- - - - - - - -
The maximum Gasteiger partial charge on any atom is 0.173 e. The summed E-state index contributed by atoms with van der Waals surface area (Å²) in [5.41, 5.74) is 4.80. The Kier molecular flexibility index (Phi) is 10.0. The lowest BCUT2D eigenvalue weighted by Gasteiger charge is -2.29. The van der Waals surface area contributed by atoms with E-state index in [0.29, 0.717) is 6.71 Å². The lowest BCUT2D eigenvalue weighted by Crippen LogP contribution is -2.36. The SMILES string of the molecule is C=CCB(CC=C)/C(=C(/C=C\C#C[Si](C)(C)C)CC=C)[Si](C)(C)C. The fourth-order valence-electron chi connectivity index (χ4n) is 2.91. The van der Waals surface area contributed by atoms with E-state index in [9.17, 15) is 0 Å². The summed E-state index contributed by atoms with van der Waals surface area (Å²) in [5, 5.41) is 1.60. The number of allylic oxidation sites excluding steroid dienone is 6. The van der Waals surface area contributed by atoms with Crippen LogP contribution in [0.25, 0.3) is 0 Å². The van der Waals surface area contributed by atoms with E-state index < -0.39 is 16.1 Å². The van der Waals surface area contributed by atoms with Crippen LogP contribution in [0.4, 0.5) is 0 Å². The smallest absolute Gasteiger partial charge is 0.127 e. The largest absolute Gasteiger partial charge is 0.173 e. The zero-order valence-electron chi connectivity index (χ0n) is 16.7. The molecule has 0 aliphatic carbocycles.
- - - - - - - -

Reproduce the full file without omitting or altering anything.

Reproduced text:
The maximum Gasteiger partial charge on any atom is 0.173 e. The summed E-state index contributed by atoms with van der Waals surface area (Å²) in [5.41, 5.74) is 4.80. The Kier molecular flexibility index (Phi) is 10.0. The lowest BCUT2D eigenvalue weighted by Gasteiger charge is -2.29. The van der Waals surface area contributed by atoms with E-state index in [0.29, 0.717) is 6.71 Å². The lowest BCUT2D eigenvalue weighted by Crippen LogP contribution is -2.36. The SMILES string of the molecule is C=CCB(CC=C)/C(=C(/C=C\C#C[Si](C)(C)C)CC=C)[Si](C)(C)C. The fourth-order valence-electron chi connectivity index (χ4n) is 2.91. The van der Waals surface area contributed by atoms with E-state index in [9.17, 15) is 0 Å². The summed E-state index contributed by atoms with van der Waals surface area (Å²) in [5, 5.41) is 1.60. The number of allylic oxidation sites excluding steroid dienone is 6. The van der Waals surface area contributed by atoms with Crippen LogP contribution in [0.25, 0.3) is 0 Å². The van der Waals surface area contributed by atoms with E-state index < -0.39 is 16.1 Å². The van der Waals surface area contributed by atoms with Crippen LogP contribution in [0.4, 0.5) is 0 Å². The smallest absolute Gasteiger partial charge is 0.127 e. The largest absolute Gasteiger partial charge is 0.173 e. The zero-order valence-electron chi connectivity index (χ0n) is 16.7. The molecule has 0 aliphatic carbocycles.